Guo Yuan Fashi is a Buddhist monk trained in Chan Buddhism. In 1985 he first encountered Master Sheng Yen’s teachings while attending a seven-day retreat in New York. He then decided to become a disciple before finally leaving his job in Toronto, Canada, to become a monk in the Chan tradition. He was ordained in 1987 in Taiwan. For over twenty years, he accompanied and became translator to Master Sheng Yen in various Chan meditation retreats in the United States, the United Kingdom, Germany, Switzerland, Russia, and Mexico.

He studied Theravada Buddhism for a year in Thailand in 1991. Upon returning from Thailand, Guo Yuan Fashi was elected abbot of both the Chan Meditation Center (CMC) in Queens and the Dharma Drum Retreat Center (DDRC) in Pine Bush, New York. His responsibilities included attending interfaith services, teaching meditation, and giving lectures on Buddhism. In 2006 he became the director of the International Chan Retreat Center in Dharma Drum Mountain, Taiwan. In 2016 he returned to Pine Bush to become once again the abbot of DDRC. Fluent in Mandarin, Vietnamese, and English, he leads Chan retreat in many countries around the world.

Transcript – History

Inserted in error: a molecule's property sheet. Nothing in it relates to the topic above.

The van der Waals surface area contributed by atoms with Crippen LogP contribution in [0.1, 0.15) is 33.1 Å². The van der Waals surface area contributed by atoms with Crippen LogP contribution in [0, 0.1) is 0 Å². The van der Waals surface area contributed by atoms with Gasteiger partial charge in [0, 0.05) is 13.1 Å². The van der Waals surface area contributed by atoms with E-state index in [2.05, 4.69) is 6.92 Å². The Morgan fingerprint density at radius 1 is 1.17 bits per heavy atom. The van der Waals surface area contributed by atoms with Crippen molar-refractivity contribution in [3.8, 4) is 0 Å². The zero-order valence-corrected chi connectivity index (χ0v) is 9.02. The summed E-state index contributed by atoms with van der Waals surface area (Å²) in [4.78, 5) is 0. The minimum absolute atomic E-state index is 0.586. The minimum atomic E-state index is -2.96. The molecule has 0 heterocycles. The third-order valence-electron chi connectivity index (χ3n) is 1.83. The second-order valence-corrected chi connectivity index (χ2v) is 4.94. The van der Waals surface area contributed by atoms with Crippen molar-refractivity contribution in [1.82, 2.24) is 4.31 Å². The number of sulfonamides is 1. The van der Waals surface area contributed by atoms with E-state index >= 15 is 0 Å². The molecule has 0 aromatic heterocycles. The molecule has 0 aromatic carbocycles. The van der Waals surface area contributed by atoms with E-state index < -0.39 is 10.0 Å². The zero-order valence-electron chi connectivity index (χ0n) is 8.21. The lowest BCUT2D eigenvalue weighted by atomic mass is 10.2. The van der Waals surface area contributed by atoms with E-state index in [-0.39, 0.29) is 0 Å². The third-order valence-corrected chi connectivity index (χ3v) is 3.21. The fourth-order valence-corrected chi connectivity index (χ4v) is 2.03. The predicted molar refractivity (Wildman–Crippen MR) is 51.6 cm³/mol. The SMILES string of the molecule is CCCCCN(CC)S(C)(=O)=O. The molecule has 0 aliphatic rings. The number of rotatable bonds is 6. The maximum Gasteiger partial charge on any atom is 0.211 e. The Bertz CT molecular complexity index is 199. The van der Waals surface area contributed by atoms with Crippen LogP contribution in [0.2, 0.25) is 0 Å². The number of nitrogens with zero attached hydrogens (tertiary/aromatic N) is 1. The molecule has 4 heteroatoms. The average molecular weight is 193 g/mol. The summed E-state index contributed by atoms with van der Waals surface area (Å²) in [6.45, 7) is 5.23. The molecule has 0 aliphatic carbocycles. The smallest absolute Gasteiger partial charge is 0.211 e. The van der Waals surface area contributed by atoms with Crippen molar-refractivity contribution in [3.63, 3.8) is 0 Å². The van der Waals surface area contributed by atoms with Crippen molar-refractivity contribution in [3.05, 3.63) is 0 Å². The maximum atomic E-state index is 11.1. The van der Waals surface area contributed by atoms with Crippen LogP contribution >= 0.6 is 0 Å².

My name is Gou Yuan Fa Shi. I was born in Vietnam in a Chinese family. My mother was very much a devoted Buddhist. But for our family, he never tried to, you know, force ourselves to believe in Buddhism. I remember when I was, you know, a kid and when she went to go to the temple, she bring me along and I was kind of playful in the temple, looking at the the paintings, the pictures, some of the drawing was very, very nice. You know, a few of them, you know, hanging on the wall with that golden color. It’s really nice and very fine. You know, the strokes very fine. And I kind of appreciate that. That’s one thing that I remember in in visiting the temples and everyone in the temple is, you know, it was not the big temple, just a small place, a place kind of very nice, you know, to to me, especially the elders, women. And I were just, you know, hanging around and playing and, you know, whatever they do with it. I didn’t know much, but that gave me a good memory about it when I was in the temple. I feel very comfortable. But as I grew up, I didn’t know much about Buddhism. And once in a while I heard something that my eldest brother was saying that he didn’t know. You know, like the sutra that that my mom was reciting. Actually, just a kind of storytelling, you know, from from what and what and what’s going on and things like that. So he didn’t say anything about the teaching within the sutra. Say maybe. I’m not sure. Maybe my mom was reciting the Amitabh, the Buddha suggests and in there was talking about the Western plan. But. But he did not mention, you know, my elder eldest brother did not mentioned about, you know, the teaching within there. So so it here and there. I picked up some information, but it did not really influence me much. But at that time it was the war was going on, the Vietnam War was going on. So I was lucky enough, our family was lucky enough that we were able to, first of all, transferred to to Taiwan and then stayed there for a year. And then we we we all go to Canada and when I was in Canada, the first thing that I feel was like, I really appreciate Canada very much feeling freedom during free in a country that is very much welcoming for us right. And so I studied there. I went to college and but after graduation, I worked. And along the way, somehow I feel the time that I was in Vietnam, that the war was going on. And, you know, whatever that I encounter in Canada, I feel like, oh, something still lacking is not really fulfilling for my life. And once in a while, at the workplace is some problem happens. And then dealing with people had been my own up and down emotion of the things happening. And somehow it just it’s I just feel like it’s it’s not enough for me.

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